By David Blech

My involvement in biotech investing began in 1980 as a 24-year-old stockbroker who had been on Wall Street for almost five years. I had gone straight from getting my master’s degree in music education to joining Bache Halsey Stuart Shields, an online brokerage firm with a training program. Not long after I became a stockbroker, Genentech went public, and the enthusiasm for biotech was contagious.

David Blech
David Blech

I saw the first trade on Genentech, which did its initial public offering at $35 a share. Turning to my brother and father, I said we could package good science and offer it to the public not at $35 a share, but at $6 a share, a retail offering that would appeal to the public’s sense of proportion, and where they could dream about becoming millionaires while not being beholden to venture capitalists to get in on the deal.

I had no specific qualifications that would have made me particularly well suited to front a biotech company. The field was so new that I was just going by instinct, that is, the gut emotional appeal of a technology that could offer a magic bullet for cancer. Growing up with my father, I dreamed about starting a medical company. He was a rabbi and a stockbroker, and my affinity for medical ventures sprouted from his empathy.

I celebrated my 25th birthday on November 25, 1980, by resigning my position as a stockbroker and forming Genetic Systems. It turned out that we didn’t have a technology picked out for Genetic Systems, but we did at least have a name. We did some smart due diligence and became the third major monoclonal antibody company after Hybritech (which was formed by Kleiner Perkins Caufield & Byers) and Centocor (which sprang from the Wistar Institute in Philadelphia and had a number of famous scientists attached to it).

We read an article that said monoclonal antibody technology was going to do for the medical arena what the transistor did for the electronics industry. That’s all we needed. Monoclonal technology was the perfect spot to start a biotech company. It offered the short-term attractiveness of diagnostic technology that could yield product approvals in a short timeframe. You didn’t have to be a deep-pocketed venture capitalist to have an impact on the medical world.

Here we are 40 years later, and monoclonal antibodies are a household word, largely as a result of the pandemic. Regeneron is making monoclonals against COVID-19, and they’re working. So, it was all about instinct.

But we also didn’t have 10 years’ worth of burn rate to spend before yielding our first product. And that’s where an article on monoclonals written by Lloyd Henry Schloen from Sloan Kettering had a huge impact on our team. It was called “Immortalizing Immunity: Taming cancer cells to mass-produce antibodies,” and it appeared in the July–August 1980 issue of The Sciences.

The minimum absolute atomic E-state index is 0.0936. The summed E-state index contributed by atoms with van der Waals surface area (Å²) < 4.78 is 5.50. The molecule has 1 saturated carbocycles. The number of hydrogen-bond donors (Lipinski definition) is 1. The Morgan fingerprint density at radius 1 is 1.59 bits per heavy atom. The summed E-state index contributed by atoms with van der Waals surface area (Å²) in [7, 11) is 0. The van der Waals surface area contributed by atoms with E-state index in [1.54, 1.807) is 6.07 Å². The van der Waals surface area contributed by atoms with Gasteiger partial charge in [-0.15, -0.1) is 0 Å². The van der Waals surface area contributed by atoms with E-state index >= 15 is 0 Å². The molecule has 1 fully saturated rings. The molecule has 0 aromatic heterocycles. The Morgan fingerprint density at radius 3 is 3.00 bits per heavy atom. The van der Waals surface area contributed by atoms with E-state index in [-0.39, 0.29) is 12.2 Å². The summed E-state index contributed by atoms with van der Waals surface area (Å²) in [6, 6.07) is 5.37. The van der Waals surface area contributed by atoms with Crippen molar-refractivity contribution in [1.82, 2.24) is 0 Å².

The article perfectly summarized the effect monoclonal antibodies could have on medicine, and we immediately contacted one of the scientists who had been identified in the article as a leader in the field, Robert Nowinski, from the Fred Hutchinson Cancer Center in Seattle. He became the CEO of our initial investment, Genetic Systems.

Although there were a few naysayers who opposed biotechnology in those early years, any fears they raised were quickly overwhelmed by these new powerful life sciences projects and technologies. People want to live longer. They want to have a better quality of life. They want scientists to cure diseases. And everyone knows somebody who has had cancer. All this presented us with a wonderful opportunity with Genetic Systems.

One of the most surprising trends was the appetite that big pharma had for little biotech companies to keep them going with R&D deals and M&A transactions. This became clear only in the mid-1980s, when Genetic Systems, Hybritech, and Centocor were all acquired in a space of months. I didn’t realize that the corporate appetite would be so distinct, and that it would grow so quickly.

Looking at today’s bioindustry, the excitement over gene editing and related technologies has made it possible for companies to dream about becoming the next Moderna with a $100-plus billion valuation. We had no idea back in the eighties that these things were possible. We sold Genetic Systems for $294 million, Hybritech was sold for $350 million, and Centocor was sold for a number along those lines. That was it for us.

In the early 1980s, we used buzzwords. We did not foresee the expertise that would eventually be brought to bear on biotech coming from Wall Street, that is, the degree to which PhDs would be doing deep dives into technologies and doing proper due diligence.

 

David Blech is an American businessman, investor, and venture capitalist. He was a financial pioneer of the biotech industry and was once known as the “King of Biotech.” Blech made the Fortune 400 list in 1992 with a net worth of $300 million.

 

*This title alludes to “Those Were the Days,” a song performed in 1968 by Mary Hopkin.